by Tony Medley
Stella Raphael (Natasha
Richardson) and her husband Dr. Max (Hugh Bonneville) arrive at a mental
hospital with their son, Charlie (Augustus Jeremiah Lewis) in 1959. Max
has just been hired as deputy superintendent of the hospital instead of
long-time staffer Dr. Peter Cleave (Ian McKellen), who is not happy about
it. Stella’s not happy, either, as she appears locked in a passionless
marriage. Susceptible as she is to romantic feelings, she embarks on a
torrid affair with inmate Edgar Stark (Marton Csokas), who has been
committed because he beat his wife to death and then decapitated her.
It’s all downhill from there.
Stark is a brooding, sexual animal who satisfies Stella’s lust for sex.
Richardson gives a good performance as a woman slowly going mad, but there
really isn’t any eroticism in sexual part of the role. Director David
Mackenzie, who has otherwise directed a brilliant film here, must bear
part of the burden because the many scenes of Stella and Edgar having sex
are just like two dogs rutting. There is nothing erotic or sensual about
them. Panting does not sensuality make. Then, again, maybe that’s what
Mackenzie was trying to achieve.
The screenplay is by Patrick
Marber, based on his play. Marber was responsible for Mike Nichols’
“Closer” last year, which was script and character-driven. Marber’s script
is very good. All of the actors are terrific.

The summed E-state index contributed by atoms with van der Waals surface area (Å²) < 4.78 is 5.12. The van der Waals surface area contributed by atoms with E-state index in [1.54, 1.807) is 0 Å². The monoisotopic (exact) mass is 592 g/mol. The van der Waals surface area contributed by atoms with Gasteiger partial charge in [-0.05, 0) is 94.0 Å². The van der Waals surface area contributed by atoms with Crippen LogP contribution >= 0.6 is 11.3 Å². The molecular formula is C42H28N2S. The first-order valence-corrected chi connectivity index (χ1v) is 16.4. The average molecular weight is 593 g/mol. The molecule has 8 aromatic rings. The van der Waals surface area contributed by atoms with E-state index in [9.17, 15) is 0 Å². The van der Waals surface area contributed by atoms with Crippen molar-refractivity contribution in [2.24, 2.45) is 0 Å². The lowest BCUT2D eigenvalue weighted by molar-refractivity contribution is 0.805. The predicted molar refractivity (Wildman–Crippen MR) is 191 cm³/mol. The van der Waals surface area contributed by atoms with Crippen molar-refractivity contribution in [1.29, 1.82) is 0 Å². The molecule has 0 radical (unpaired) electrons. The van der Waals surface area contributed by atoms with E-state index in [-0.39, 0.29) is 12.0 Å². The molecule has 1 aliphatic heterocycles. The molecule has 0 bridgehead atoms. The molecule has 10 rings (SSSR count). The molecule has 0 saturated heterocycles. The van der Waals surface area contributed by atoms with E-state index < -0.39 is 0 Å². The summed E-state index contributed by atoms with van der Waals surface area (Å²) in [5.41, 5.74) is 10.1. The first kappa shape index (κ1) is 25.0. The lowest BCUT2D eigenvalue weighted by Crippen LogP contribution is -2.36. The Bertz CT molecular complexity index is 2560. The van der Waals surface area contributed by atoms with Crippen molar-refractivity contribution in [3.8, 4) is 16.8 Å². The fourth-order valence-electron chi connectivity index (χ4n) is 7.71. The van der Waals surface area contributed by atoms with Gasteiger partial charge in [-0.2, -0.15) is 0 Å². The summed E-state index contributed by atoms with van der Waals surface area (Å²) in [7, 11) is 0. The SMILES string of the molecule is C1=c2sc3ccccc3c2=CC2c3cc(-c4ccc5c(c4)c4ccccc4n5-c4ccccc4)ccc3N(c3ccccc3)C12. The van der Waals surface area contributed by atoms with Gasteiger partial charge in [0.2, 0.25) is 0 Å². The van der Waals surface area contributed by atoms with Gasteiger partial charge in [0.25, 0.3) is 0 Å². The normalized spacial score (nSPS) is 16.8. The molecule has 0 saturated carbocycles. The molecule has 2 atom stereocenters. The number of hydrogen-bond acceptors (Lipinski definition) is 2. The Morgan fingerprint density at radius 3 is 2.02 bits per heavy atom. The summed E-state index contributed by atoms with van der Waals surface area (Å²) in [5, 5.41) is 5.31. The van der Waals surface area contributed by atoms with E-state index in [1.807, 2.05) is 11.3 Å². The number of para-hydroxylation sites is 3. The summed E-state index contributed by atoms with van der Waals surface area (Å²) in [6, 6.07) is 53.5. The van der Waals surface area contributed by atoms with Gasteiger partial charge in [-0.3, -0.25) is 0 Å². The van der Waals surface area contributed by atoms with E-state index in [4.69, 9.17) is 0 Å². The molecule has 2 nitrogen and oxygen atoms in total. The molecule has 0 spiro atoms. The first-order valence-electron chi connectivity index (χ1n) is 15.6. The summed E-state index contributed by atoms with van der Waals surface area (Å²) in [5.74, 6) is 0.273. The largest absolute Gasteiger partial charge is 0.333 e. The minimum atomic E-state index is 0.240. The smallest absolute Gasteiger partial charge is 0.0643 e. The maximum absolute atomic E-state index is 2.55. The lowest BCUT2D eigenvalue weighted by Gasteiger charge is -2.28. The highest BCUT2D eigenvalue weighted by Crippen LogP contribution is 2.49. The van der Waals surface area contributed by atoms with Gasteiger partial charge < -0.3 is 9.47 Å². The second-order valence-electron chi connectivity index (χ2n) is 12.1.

Bonneville is particularly
effective as the prim cuckold, whose coldness drives his wife to
unimaginable acts for a mother who clearly loves her son. Stella’s fling
is somewhat understandable the first time, but as she continues, she keeps
getting drawn deeper and deeper into Edgar’s madness. Edgar, for his part,
seems like such a lovable soul. But as the affair continues we begin to
see that Stella might be as mad as Edgar. Richardson and Csokas give
remarkable performances in translating Marber’s intuitive story of these
two troubled people to the screen.McKellen plays the suave, deviously
manipulative Dr. Cleave to a T.
I’ve seen both of the films
made out of Marber’s plays and for which he wrote the screenplays. This
guy is a comer, but whether he can make it in a Hollywood mesmerized by
special effects and comic book stories, a Hollywood that disdains good
writing and good scripts, will have to be seen. Like “Closer,” this is a
July 29, 2005